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Introduction to anthropology

Associate teachers


ECTS credits


Number of hours: Lectures + Seminars + Exercises

30 / 15 / 0

Course objectives

This course is a general introduction to the four fields of anthropology that looks at how the anthropologists study cultural and biological aspects of humankind with special emphasis on cognitive anthropology, which has developed as an interdisciplinary approach within the fields of cultural and biological anthropology. The course presents basic anthropological research on knowledge creation and sharing, transmission and innovation inside different societies and cultures across places and times.

The course covers topics such as evolution and developmental processes, onset of political systems and economic systems, population dynamics, social organization and kinship, modes of communication, medicine, globalization, anthropocene, power relations, climate change, and ethics. This course covers cross-cultural ethnographic data from various cultures and contexts.

Enrolment requirements and/or entry competences required for the course


Learning outcomes at the level of the programme to which the course contributes

  • Integrate insights, methods, and levels of analysis across different disciplines into a unified framework for understanding the human mind and cognition in general.
  • Communicate effectively in the business environment and in broader public contexts.
  • Build communication channels and enable the flow of innovative ideas towards professionals employed in related scientific disciplines and industry.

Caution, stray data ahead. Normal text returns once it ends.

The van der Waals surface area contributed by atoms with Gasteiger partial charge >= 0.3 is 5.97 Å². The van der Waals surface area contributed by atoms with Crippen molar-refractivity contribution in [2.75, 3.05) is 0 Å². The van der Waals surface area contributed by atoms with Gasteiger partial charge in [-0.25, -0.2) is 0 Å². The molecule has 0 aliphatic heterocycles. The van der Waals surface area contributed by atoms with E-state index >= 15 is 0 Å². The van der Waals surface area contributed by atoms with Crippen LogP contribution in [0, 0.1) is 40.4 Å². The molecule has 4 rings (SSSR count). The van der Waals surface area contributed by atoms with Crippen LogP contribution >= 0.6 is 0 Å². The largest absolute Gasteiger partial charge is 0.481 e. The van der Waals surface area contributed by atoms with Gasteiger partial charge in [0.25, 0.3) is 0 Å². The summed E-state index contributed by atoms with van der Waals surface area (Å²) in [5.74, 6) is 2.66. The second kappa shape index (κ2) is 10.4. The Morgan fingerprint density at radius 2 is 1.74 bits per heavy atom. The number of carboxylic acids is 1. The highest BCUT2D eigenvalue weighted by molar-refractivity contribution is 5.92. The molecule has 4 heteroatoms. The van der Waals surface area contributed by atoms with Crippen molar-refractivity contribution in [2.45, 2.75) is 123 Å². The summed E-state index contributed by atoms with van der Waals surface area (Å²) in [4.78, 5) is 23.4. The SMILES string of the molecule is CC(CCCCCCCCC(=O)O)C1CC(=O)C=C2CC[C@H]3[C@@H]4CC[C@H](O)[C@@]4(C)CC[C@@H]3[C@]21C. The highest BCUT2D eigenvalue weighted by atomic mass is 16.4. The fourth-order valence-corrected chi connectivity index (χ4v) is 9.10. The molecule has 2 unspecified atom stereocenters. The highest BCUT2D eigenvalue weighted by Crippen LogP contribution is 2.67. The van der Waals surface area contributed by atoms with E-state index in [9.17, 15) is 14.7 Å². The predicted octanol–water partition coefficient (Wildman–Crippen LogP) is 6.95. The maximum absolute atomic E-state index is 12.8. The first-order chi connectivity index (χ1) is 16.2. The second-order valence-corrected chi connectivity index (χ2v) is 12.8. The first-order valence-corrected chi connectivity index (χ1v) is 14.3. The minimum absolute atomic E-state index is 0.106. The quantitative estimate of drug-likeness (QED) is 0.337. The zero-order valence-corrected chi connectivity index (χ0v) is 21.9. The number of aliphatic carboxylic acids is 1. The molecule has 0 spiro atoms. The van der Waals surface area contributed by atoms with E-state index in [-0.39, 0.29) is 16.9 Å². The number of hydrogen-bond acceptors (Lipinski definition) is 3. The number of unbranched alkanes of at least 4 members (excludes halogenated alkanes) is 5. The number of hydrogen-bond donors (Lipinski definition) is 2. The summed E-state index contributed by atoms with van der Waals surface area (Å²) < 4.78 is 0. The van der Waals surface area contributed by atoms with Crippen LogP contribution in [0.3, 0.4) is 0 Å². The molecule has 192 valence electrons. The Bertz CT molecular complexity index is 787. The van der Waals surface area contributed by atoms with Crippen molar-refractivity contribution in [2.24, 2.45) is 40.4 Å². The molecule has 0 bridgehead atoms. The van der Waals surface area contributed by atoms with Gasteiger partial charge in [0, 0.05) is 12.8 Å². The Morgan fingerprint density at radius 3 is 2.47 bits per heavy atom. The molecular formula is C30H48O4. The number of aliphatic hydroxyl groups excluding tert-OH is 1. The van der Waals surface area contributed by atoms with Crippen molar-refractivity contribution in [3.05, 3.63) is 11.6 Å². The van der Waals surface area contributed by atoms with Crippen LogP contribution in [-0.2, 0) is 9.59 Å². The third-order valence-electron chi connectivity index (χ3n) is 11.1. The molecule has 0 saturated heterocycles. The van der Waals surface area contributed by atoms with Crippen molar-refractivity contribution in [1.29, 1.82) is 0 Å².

• Plan and track personal professional growth.

Course content (syllabus)

  • What is anthropology?
  • Nature/nurture debate
  • Doing anthropology
  • History and development of anthropology
  • Four fields of anthropology and cognitive anthropology as an interdisciplinary approach
  • Evolution, genetics, and human variation
  • Development of economic systems: cognition and subsistence
  • Development of political systems: cognition and control of power
  • Language and (mass) communication
  • Processes of knowledge creation inside cultures
  • Knowledge, experience, behavior
  • Applied anthropology
  • Anthropocene: the human epoch
  • Humans, environment and climate change
  • Beyond humans

Student responsibilities

Class attendance, seminar presentation, written exam

Required literature

  • Kottak, Conrad Philip. 2015. Anthropology: Appreciating Human Diversity. McGraw-Hill Publishing.
  • Haviland, William H. 2016. Essence of Anthropology. Cengage Learning.
  • Lavenda, Robert H. 2016. Anthropology. Oxford University Press.
  • Kronenfeld, David B.; Bennardo, Giovanni; de Munck, Victor C; Fisher, Michael D. 2011. A Companion to Cognitive Anthropology. Wiley-Blackwell.

Optional literature

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